Alexandria Eregbu – _Black Object _ White Smoke_

Alexandria Eregbu, “Black Object, White Smoke” (2015) (all images courtesy the Center for Afrofuturist Studies)

Iowa City, a UNESCO City of Literature and home of the renowned Iowa Writers’ Workshop, has a thriving art scene. But, much like the rest of Iowa, this art scene is overwhelmingly, blindingly white.

The Center for Afrofuturist Studies (CAS), a new artist residency program in Iowa City, seeks to diversify this arts community while pushing the sprawling genre of Afrofuturism into infinity and beyond. Recently funded on Kickstarter, CAS will offer funding and work spaces for eight artists of color in 2016. Each will host a youth workshop at Iowa City’s Dream Center, as well as a public event of their own design. The CAS will also host visiting artists, lectures, workshops, public forums, and exhibitions exploring the intersections of race, technology, and the African diaspora.

Afrofuturism — a term coined by critic Mark Dery in his 1993 essay “Black to the Future” — has evolved mightily since the days of Sun Ra, credited as the genre’s originator. “It’s hard to say where Afrofuturism is now because it doesn’t really exist as a united genre,” said artist Anaïs Duplan, who’s directing CAS in collaboration with nonprofit arts organization Public Space One, in an email interview with Hyperallergic. “Still, the word ‘Afrofuturism’ seems to strike up a certain image for many people: Stars, capes, gold paint. Those things are all well and good,” Duplan said, but this Sun Ra and George Clinton-derived style of Afrofuturism has, in a way, become retro-Afrofuturism. (We’re now living in the future these artists tried to imagine.) “Now, the Internet is totally reshaping everything about culturally-shared images of ‘futurity,’” Duplan said. “That has real impact on how Black lives are represented on the Internet, and relatedly, in art.”

To that end, all of this year’s eight artists-in-residence are breaking with the genre’s conventions — “especially with those visual conventions offered by a strictly Sun Ra-derived Afrofuturism,” Duplan said. These artists are exploring what Afrofuturism means in the digital age, in the age of the Black Lives Matter movement, and in the coming age of human travel to Mars (space might really be the place, after all).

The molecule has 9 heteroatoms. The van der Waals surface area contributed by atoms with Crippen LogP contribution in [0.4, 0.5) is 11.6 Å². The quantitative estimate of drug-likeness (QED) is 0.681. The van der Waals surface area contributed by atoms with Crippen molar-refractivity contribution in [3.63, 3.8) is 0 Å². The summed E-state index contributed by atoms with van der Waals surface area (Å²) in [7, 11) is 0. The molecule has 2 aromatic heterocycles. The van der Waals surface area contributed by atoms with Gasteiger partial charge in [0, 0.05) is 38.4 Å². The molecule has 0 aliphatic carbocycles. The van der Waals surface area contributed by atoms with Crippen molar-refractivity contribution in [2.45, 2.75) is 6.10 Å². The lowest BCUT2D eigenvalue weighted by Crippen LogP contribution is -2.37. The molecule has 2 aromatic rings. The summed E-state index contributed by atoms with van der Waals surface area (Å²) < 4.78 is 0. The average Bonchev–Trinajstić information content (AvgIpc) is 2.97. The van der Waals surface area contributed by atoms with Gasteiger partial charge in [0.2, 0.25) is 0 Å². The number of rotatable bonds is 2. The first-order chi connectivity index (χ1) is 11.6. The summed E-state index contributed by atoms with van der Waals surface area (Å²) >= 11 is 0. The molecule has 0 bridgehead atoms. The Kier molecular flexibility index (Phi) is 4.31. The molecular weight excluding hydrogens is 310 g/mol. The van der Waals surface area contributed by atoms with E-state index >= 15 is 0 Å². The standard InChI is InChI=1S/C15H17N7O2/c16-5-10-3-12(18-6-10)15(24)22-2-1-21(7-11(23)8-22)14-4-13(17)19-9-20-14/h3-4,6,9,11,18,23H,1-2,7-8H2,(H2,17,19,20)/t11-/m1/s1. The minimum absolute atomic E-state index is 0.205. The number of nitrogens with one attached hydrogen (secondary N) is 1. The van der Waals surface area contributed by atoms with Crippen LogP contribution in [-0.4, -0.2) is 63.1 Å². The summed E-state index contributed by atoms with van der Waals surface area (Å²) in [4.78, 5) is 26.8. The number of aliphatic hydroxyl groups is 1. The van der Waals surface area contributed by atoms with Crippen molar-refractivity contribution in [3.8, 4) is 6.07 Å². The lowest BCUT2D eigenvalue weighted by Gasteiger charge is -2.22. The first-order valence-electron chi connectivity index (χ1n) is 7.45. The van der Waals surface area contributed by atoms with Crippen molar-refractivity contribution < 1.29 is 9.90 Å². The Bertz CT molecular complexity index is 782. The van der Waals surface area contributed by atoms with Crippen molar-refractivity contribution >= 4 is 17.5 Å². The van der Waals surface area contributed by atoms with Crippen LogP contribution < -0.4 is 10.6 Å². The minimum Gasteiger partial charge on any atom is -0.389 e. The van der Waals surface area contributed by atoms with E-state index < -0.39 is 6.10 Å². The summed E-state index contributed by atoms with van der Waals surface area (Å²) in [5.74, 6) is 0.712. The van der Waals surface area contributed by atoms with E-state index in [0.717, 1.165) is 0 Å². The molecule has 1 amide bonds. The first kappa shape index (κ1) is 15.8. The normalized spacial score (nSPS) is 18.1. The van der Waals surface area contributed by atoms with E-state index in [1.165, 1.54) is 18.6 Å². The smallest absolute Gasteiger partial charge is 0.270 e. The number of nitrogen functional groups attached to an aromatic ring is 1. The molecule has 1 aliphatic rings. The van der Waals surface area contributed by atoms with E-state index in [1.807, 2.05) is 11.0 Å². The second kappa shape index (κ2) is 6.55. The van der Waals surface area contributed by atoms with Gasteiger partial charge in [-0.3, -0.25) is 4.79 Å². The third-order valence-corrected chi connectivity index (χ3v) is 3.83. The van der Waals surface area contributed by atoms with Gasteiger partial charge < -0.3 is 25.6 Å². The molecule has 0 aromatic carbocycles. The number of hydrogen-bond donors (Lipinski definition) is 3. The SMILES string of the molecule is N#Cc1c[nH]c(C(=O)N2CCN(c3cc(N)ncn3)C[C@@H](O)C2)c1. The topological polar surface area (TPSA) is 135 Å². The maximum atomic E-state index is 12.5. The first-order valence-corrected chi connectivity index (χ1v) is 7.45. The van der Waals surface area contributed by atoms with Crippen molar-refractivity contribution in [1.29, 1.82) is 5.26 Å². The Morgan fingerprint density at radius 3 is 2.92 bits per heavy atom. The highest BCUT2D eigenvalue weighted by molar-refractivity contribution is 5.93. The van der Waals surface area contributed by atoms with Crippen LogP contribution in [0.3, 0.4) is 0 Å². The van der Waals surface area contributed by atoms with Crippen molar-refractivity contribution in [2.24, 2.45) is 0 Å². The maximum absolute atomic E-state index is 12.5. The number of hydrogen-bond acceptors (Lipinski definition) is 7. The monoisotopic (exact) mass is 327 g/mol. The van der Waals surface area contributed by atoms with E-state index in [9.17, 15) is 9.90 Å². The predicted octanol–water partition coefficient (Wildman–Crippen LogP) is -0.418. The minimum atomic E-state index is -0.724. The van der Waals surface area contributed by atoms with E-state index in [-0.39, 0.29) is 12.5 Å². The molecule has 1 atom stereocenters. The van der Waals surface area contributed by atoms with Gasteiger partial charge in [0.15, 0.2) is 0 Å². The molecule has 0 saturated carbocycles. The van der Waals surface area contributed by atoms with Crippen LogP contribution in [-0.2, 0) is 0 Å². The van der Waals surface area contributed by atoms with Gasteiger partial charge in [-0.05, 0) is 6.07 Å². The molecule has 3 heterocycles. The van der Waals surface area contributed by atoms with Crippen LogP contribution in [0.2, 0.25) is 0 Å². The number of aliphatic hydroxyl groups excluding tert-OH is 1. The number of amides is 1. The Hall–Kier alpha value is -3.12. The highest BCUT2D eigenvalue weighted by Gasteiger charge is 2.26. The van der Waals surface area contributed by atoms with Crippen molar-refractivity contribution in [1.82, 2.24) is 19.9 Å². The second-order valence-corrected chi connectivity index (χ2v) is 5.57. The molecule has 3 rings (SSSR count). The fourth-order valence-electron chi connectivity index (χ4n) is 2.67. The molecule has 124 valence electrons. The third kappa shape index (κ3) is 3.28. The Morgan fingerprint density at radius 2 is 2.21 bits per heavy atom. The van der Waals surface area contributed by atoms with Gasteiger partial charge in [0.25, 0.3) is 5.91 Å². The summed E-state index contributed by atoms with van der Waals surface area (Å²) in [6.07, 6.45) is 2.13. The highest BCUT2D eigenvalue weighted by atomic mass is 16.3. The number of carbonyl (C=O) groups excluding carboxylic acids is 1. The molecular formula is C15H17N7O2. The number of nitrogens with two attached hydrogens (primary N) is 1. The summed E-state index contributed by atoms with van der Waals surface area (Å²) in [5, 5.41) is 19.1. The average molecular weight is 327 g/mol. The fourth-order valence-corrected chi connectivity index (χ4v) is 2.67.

2016’s first artist-in-residence is Jamaica-born, New York-based new media artist Yulan Grant. Using found footage, sound, and literature, she makes high octane, politically charged music videos that “either illuminate or obscure a certain experience of Blackness,” Duplan said. Grant’s video for Rizzla’s “Iron Cages” — named after a classic study of American racism by George Takaki — mashes up clips of outer space, mass riots, and armed police response. Other projects include “Database,” a continuously updated network that aims to document people of color killed by extrajudicial forces beginning in the year 2012.

Other 2016 artists-in-residence include Louis Chude-Sokei, a scholar and author of The Sound of Culture: Diaspora and Black Technopoetics;  filmmaker, musician, and performance artist Terrence Nance, whose socially pointed pieces include “Blackout: John Burris Speaks“; and Krista Franklin, who explores “mythmaking, black portraiture, and the collective consciousness” through collage, poetry, installation, and performance.

The CAS isn’t limiting its programming to residencies. “Any time we can partner with people or groups to increase accessibility, resources, and platforms to under served or otherwise marginalized populations (as POC are in Iowa City), we see that as part of our mission and mandate,” Public Space One Director John Engelbrecht told Hyperallergic. “The CAS is a great opportunity to expand a dialogue and increase the awareness of divergent voices in Eastern Iowa.”

Krista Franklin – Library of Love

Artist Krista Franklin printing at a letterpress for the ‘Library of Love’ exhibit at University of Chicago in 2014

Kameelah J. Rasheed – _Future Perfect_ (2)

Kameelah Janan Rasheed, “Future Perfect / indices & marginalia”

Father's Heart - Alexandria Eregbu

Alexandria Eregbu, “Father’s Heart,” still from performance

Kameelah J. Rasheed – _Future Perfect_

Kameelah J. Rasheed, “Future Perfect/indices & marginalia”

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Carey Dunne

Carey Dunne is a Brooklyn-based writer covering arts and culture. Her work has appeared in The Guardian, The Baffler, The Village Voice, and elsewhere.